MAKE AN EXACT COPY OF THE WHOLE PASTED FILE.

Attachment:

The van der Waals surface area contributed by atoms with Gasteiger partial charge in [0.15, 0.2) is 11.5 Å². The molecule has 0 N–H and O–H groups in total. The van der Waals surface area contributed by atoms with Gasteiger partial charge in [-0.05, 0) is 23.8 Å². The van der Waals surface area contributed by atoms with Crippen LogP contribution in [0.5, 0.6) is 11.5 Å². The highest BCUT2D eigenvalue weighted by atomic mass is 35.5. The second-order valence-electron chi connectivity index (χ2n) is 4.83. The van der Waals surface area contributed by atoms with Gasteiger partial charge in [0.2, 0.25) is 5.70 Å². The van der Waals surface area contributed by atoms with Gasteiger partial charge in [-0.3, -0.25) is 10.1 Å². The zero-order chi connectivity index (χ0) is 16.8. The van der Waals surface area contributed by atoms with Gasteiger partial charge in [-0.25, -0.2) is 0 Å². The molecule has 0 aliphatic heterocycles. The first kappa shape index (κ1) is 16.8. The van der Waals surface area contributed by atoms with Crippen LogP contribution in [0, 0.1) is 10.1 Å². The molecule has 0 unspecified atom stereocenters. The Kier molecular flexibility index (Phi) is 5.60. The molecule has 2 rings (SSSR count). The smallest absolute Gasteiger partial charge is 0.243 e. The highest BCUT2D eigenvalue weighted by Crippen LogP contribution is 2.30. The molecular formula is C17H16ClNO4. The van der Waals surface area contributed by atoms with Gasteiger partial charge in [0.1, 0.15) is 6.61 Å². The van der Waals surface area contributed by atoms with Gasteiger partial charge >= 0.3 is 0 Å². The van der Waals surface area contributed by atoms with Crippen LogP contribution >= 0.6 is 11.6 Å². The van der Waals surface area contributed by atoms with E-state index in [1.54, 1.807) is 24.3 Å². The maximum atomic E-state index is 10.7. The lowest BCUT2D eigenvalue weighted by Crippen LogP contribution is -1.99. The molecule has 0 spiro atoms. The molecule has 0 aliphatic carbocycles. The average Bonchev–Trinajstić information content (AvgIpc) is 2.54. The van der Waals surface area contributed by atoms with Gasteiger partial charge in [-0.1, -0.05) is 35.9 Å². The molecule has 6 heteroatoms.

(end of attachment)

The van der Waals surface area contributed by atoms with Gasteiger partial charge in [0.15, 0.2) is 11.5 Å². The molecule has 0 N–H and O–H groups in total. The van der Waals surface area contributed by atoms with Gasteiger partial charge in [-0.05, 0) is 23.8 Å². The van der Waals surface area contributed by atoms with Crippen LogP contribution in [0.5, 0.6) is 11.5 Å². The highest BCUT2D eigenvalue weighted by atomic mass is 35.5. The second-order valence-electron chi connectivity index (χ2n) is 4.83. The van der Waals surface area contributed by atoms with Gasteiger partial charge in [0.2, 0.25) is 5.70 Å². The van der Waals surface area contributed by atoms with Gasteiger partial charge in [-0.3, -0.25) is 10.1 Å². The zero-order chi connectivity index (χ0) is 16.8. The van der Waals surface area contributed by atoms with Gasteiger partial charge in [-0.25, -0.2) is 0 Å². The molecule has 0 aliphatic heterocycles. The first kappa shape index (κ1) is 16.8. The van der Waals surface area contributed by atoms with Crippen LogP contribution in [0, 0.1) is 10.1 Å². The molecule has 0 unspecified atom stereocenters. The Kier molecular flexibility index (Phi) is 5.60. The molecule has 2 rings (SSSR count). The smallest absolute Gasteiger partial charge is 0.243 e. The highest BCUT2D eigenvalue weighted by Crippen LogP contribution is 2.30. The molecular formula is C17H16ClNO4. The van der Waals surface area contributed by atoms with Gasteiger partial charge in [0.1, 0.15) is 6.61 Å². The van der Waals surface area contributed by atoms with Gasteiger partial charge >= 0.3 is 0 Å². The van der Waals surface area contributed by atoms with Crippen LogP contribution >= 0.6 is 11.6 Å². The van der Waals surface area contributed by atoms with E-state index in [1.54, 1.807) is 24.3 Å². The maximum atomic E-state index is 10.7. The lowest BCUT2D eigenvalue weighted by Crippen LogP contribution is -1.99. The molecule has 0 spiro atoms. The molecule has 0 aliphatic carbocycles. The average Bonchev–Trinajstić information content (AvgIpc) is 2.54. The van der Waals surface area contributed by atoms with Gasteiger partial charge in [-0.1, -0.05) is 35.9 Å². The molecule has 6 heteroatoms.